Likewise, when law school librarians join forces with their counterparts in firms and government libraries, the impact is greater than when they work alone.  My co-panelists discussed the “Business Side of Law Firms” and “Making the Transition” from law student to practitioner.  We encouraged all attendees to work with each other, not only for the betterment of their own employer, but for the greater good that can be achieved.  To quote Mark Shields, “There is always strength in numbers.”

~Susan Catterall~

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Charlotte School of Law Librarian, Susan Catterall, Named Best Blogger/Writer of the Year by PLL

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Congratulations to our very own Susan Catterall on being named Best Blogger/Writer of the Year by PLL for her professional advice column, “The Reference Desk,” published monthly in AALL SpectrumPLL is the Private Law Libraries Special Interest Section of the American Association of Law Libraries (AALL).  The PLL Best Blogger/Writer award is designed to recognize a member who has made significant blogging/writing contributions to the Private Law Librarians Special Interest Section and/or law library profession and who demonstrates outstanding potential for continued service.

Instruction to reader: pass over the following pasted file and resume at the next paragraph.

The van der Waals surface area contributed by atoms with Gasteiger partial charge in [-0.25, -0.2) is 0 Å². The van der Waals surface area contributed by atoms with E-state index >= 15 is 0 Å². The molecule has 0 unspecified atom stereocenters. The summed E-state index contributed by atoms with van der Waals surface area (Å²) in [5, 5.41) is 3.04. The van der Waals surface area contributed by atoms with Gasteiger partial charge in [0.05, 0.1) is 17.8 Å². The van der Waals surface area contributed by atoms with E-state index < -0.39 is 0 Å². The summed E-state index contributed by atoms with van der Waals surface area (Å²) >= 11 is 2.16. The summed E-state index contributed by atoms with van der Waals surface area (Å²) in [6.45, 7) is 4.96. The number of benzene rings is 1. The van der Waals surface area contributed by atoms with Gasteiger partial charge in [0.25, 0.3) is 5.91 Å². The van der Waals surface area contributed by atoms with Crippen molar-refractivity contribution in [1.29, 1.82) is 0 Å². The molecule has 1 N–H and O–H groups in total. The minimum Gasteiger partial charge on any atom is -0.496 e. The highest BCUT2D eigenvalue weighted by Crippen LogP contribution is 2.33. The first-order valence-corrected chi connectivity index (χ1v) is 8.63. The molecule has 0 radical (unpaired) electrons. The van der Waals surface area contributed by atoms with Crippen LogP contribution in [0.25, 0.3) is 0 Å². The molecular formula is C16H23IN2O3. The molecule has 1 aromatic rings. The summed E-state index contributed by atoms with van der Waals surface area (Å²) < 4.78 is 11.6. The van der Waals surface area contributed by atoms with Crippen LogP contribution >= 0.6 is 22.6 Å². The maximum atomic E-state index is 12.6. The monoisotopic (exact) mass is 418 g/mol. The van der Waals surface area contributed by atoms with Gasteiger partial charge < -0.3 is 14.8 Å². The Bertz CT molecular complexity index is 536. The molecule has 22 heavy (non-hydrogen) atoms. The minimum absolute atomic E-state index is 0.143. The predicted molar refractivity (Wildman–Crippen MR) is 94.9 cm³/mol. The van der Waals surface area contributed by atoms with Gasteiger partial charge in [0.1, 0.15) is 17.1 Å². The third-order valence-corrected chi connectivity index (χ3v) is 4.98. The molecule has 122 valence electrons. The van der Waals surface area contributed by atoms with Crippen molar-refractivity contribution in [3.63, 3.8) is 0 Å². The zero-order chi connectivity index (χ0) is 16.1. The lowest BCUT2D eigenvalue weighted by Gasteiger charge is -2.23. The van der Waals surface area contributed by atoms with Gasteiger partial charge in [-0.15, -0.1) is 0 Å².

Susan created “The Reference Desk” about five years ago when Mark Estes (former AALL President and editor of AALL Spectrum) asked Susan if she would be willing to write an “advice” column for AALL Spectrum.  AALL members had suggested that such a column would be a valuable resource for the law librarian community and Susan rose to the challenge.